Yes, that's right. The man behind what's almost certainly the most popular Linux desktop doesn't think he, or anyone else, can make money from the Linux desktop. Furthermore, he never really has.
In a press call about the October 30th arrival of the next version of Ubuntu, Ubuntu 8.10, Shuttleworth said that Canonical has always seen the desktop as a "zero revenue" product.
The point is, Shuttleworth continued, "I've never seen selling shrink-wrapped packages of free software as a workable idea." Instead, Shuttleworth sees "The only way to build business around software is with [added costs] services."
Shuttleworth added that he thinks Microsoft is shifting over to services for revenue as well. He said, "I've heard creditable reports of Microsoft offering XP at no cost to OEMs."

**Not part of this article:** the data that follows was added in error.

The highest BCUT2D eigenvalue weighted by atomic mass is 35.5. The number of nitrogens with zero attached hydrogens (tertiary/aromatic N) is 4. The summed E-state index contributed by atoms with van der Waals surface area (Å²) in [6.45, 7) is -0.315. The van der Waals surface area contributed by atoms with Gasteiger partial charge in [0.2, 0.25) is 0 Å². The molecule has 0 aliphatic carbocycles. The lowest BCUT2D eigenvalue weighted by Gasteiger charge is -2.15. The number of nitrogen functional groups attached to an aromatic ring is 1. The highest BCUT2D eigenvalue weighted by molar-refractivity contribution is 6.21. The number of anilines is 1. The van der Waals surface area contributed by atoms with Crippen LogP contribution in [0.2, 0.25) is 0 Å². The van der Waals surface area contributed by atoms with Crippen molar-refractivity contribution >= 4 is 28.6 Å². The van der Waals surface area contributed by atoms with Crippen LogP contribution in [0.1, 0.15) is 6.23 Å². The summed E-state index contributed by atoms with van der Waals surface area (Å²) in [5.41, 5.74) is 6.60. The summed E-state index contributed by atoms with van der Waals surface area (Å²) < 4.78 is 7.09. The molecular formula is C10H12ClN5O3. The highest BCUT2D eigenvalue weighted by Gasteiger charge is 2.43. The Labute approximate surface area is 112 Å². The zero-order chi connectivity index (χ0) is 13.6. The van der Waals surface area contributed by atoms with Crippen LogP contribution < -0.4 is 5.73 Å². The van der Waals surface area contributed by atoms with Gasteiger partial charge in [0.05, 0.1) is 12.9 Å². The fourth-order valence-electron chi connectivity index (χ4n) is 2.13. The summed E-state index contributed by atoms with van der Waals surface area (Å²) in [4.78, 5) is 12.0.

When Microsoft was caught flat-footed by the rise of netbooks, which couldn't run Vista, the company first re-offered Windows XP Home to mini-laptop vendors who were going over to Linux. Then, as it became clear that Vista had failed, Microsoft decided to continue to offer XP Pro to OEMs after all. Now, there's little doubt that Microsoft will keep offering XP until Windows 7 arrives.
It's also worth noting that on the same day that Shuttleworth was saying that the selling of "desktop bits" was no longer a successful business model for Microsoft, Microsoft chief software architect Ray Ozzie was announcing Azure a services-based cloud operating environment. Azure, which will compete with Amazon's EC2 (Elastic Compute Cloud), won't be a product, its resources will be sold as a service.
Funny that. It makes me think, yet again, that the smartest man in the open-source business world might well be Shuttleworth.